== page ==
SG: The story cloth entitled The Rosebush is deeply moving. Why is it so important to be able to express emotions and give people a voice in this way? What is it that makes the creative act of sewing so conducive to healing this kind of trauma?
CB: Building the story in the cloth is a carefully managed and slow process to avoid overwhelming the women yet again. Women who have been sexually assaulted often experience a profound lack of safety that remains for a long time. It is very important to build an environment in the groups through Somatic work and textile art that is soothing and calming so that a sense of safety can be restored.
The slow rhythmic action of sewing is deeply calming for people who have had terrifying experiences and are often highly anxious or suffering from intrusive memories. When trauma is severe, the body can either become highly activated or freeze, blocking the ability to express emotion or to speak. In the circles, little by little, women begin to feel less shame, to build trust with each other and to engage in the therapeutic process.
SG: What happens as these women start to heal?
CB: Troubling forms of anxiety and fear lessen and the women report having a greater sense of control over their emotions and bodily sensations. As they begin to express that which cannot be spoken, symbols of hope and joy emerge in the cloth along with the disturbing images. The art therapy part of the process, allows the women ‘to show’ rather than ‘to say’ when it simply is not possible to communicate verbally, at least in the beginning. It also allows women to express themselves in a culturally appropriate manner.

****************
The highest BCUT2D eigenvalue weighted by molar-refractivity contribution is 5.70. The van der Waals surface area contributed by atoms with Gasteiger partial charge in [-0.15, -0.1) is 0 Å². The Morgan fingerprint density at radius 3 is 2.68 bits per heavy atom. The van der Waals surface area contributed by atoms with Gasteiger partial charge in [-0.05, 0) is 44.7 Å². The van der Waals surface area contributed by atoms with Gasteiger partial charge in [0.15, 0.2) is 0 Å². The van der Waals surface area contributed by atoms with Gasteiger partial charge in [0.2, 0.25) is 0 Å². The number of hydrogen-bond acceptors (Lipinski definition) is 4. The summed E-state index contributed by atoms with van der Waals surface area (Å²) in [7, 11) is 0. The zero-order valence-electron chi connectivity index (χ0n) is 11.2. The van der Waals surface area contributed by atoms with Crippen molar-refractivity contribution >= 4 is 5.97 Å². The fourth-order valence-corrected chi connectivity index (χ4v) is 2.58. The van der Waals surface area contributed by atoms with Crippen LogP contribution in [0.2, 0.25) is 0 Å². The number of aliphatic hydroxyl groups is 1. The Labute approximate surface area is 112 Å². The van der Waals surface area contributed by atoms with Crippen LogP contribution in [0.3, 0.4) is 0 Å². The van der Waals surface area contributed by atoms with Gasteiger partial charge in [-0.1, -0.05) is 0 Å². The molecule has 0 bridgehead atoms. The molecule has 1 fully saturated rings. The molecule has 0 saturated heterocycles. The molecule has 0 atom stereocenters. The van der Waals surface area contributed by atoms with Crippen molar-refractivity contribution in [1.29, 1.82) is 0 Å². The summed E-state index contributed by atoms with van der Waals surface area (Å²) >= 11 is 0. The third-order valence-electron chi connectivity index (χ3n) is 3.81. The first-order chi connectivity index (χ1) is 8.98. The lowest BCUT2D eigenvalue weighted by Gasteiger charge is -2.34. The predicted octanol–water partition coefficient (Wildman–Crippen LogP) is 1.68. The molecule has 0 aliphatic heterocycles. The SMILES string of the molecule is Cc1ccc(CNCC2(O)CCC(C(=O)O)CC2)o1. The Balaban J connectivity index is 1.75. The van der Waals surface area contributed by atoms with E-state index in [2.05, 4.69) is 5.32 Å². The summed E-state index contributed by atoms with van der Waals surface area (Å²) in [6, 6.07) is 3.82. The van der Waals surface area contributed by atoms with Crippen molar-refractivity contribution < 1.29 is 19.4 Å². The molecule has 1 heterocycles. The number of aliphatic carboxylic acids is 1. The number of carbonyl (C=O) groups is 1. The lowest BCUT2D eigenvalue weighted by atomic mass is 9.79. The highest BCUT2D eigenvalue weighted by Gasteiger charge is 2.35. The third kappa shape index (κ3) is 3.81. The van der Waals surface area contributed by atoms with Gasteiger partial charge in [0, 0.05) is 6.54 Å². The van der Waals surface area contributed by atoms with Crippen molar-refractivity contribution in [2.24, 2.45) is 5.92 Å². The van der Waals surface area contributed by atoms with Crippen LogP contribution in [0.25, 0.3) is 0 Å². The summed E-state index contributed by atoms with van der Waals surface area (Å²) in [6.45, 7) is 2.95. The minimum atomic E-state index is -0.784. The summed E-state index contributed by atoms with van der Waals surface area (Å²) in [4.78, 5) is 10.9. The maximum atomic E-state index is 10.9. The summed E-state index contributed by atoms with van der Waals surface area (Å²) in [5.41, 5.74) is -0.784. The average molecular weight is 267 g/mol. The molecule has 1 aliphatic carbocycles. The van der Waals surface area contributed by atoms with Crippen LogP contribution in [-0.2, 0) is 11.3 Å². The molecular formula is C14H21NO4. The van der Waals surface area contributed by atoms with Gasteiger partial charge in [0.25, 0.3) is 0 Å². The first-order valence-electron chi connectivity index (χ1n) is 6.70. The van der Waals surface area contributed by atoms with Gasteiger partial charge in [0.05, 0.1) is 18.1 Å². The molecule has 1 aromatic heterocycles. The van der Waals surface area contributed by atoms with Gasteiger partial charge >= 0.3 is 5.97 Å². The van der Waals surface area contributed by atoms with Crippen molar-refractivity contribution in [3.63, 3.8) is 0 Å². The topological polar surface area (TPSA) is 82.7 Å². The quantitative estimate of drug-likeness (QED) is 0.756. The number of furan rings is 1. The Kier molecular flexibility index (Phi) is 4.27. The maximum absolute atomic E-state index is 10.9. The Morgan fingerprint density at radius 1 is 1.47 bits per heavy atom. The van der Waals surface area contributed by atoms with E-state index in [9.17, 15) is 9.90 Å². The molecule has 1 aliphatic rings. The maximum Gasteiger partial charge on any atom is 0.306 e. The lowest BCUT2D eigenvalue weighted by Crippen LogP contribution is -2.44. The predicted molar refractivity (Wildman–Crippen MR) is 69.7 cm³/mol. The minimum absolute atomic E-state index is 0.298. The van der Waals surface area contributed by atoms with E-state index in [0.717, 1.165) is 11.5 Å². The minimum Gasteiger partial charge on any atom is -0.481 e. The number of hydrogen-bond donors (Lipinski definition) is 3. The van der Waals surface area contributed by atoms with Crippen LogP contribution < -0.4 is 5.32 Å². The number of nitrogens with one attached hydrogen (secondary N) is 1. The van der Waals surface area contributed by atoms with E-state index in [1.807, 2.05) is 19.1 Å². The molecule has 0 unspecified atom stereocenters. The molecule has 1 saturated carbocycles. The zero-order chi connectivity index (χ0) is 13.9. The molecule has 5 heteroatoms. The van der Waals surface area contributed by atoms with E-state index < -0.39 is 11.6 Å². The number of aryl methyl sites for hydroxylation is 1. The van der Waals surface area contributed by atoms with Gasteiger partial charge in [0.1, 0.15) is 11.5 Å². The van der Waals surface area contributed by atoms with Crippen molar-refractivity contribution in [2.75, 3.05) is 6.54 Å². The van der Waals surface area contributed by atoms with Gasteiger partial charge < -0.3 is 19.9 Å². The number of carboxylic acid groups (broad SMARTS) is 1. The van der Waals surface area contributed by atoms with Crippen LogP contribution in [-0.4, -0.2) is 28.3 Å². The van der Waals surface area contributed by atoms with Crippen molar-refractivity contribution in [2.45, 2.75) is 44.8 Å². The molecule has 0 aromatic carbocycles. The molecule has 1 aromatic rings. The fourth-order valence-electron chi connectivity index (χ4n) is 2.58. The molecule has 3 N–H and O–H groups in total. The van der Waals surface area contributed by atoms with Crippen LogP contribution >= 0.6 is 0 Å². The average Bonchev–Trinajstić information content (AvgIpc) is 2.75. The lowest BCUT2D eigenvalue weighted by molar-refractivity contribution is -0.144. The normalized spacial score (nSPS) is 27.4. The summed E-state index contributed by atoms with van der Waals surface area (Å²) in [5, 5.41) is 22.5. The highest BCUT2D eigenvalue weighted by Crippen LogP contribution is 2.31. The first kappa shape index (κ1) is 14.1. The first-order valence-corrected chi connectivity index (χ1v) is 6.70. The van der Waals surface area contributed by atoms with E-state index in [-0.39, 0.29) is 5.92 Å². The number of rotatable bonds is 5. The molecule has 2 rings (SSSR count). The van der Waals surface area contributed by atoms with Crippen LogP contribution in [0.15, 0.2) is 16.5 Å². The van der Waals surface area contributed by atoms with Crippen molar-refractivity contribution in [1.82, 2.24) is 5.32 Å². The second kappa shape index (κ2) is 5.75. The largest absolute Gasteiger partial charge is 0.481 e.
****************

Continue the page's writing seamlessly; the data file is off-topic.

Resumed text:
Sewing: an ancient practice for woman to share their joys and sorrows
SG: One of the speakers at the launch event of the exhibition, Pramila Patten, UN Special Representative of the Secretary-General on Sexual Violence in Conflict, said that, “the road to healing is long, but always begins with sharing their experience and feeling heard.” As an anthropologist, I’m drawn to this social aspect that seems central to the approach. The testimony of one of the female participants featured in the video of the exhibition is telling, and deeply moving; she said that: “I learned to value many things, above all myself.” Why is it so important to incorporate a sense of community into the therapeutic process?
CB: Coming together in groups to sew is an ancient practice that women have used to share their joys and sorrows and feel supported, probably for thousands of years. The shame resulting from the violence isolates the sufferer, thus exacerbating their pain. To heal, it is critical to reduce this shame and to let women know they are not to blame. As they share their experiences, their shame reduces and a warm bond develops in the group. This is slow work; it takes over six months for the first two phases of the work, followed by another phase where the groups continue to meet independently. Women develop a strong group of trusted friends through the weekly meetings.
With the return of their confidence, comes a pride in their art work and a desire to speak out and help others who have suffered. Many survivors wanted their cloths to be displayed in the virtual exhibition, The Fabric of Healing, to raise awareness of sexual violence and the trauma resulting from it. We see this as an important part of building a ‘testimonial community’ and a way of witnessing and hopefully finding ways to respond to these criminal and deeply unjust actions.
Creative healing work, although very important is only one part of what is needed. We cannot remain indifferent to these terrible crimes visited on the bodies of women and girls and increasingly men and boys – there needs to be political will, economic development and legal redress. Silence breeds impunity. Accountability and justice are vital, and are also a critical part of the healing process.
Catherine Butterly is a psychotherapist, a trainer and Adviser for the Common Threads Project and the Programme Co-ordinator of the MA in Counselling at Webster University Geneva.
Sarah Grosso is an anthropologist and gender consultant. She works as professor and researcher at Webster University Geneva.